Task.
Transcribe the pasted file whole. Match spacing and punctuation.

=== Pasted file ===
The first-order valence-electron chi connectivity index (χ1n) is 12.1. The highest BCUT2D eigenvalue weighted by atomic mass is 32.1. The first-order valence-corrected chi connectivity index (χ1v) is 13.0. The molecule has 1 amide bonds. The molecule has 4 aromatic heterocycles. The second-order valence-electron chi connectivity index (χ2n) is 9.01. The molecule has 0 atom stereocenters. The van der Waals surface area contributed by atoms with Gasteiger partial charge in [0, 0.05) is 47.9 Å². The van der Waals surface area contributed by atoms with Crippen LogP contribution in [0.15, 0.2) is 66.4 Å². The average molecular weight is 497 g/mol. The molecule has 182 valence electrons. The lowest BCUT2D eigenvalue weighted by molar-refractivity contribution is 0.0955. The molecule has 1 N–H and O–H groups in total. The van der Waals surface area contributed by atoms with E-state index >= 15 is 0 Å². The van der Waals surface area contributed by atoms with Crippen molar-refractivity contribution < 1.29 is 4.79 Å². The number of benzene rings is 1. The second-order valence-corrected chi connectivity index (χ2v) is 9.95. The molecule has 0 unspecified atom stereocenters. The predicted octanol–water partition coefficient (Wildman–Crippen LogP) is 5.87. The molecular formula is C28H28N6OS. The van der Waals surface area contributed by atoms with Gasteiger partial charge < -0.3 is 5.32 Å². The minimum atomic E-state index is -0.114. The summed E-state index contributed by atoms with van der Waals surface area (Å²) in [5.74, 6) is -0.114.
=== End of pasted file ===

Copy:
The first-order valence-electron chi connectivity index (χ1n) is 12.1. The highest BCUT2D eigenvalue weighted by atomic mass is 32.1. The first-order valence-corrected chi connectivity index (χ1v) is 13.0. The molecule has 1 amide bonds. The molecule has 4 aromatic heterocycles. The second-order valence-electron chi connectivity index (χ2n) is 9.01. The molecule has 0 atom stereocenters. The van der Waals surface area contributed by atoms with Gasteiger partial charge in [0, 0.05) is 47.9 Å². The van der Waals surface area contributed by atoms with Crippen LogP contribution in [0.15, 0.2) is 66.4 Å². The average molecular weight is 497 g/mol. The molecule has 182 valence electrons. The lowest BCUT2D eigenvalue weighted by molar-refractivity contribution is 0.0955. The molecule has 1 N–H and O–H groups in total. The van der Waals surface area contributed by atoms with E-state index >= 15 is 0 Å². The van der Waals surface area contributed by atoms with Crippen molar-refractivity contribution < 1.29 is 4.79 Å². The number of benzene rings is 1. The second-order valence-corrected chi connectivity index (χ2v) is 9.95. The molecule has 0 unspecified atom stereocenters. The predicted octanol–water partition coefficient (Wildman–Crippen LogP) is 5.87. The molecular formula is C28H28N6OS. The van der Waals surface area contributed by atoms with Gasteiger partial charge < -0.3 is 5.32 Å². The minimum atomic E-state index is -0.114. The summed E-state index contributed by atoms with van der Waals surface area (Å²) in [5.74, 6) is -0.114.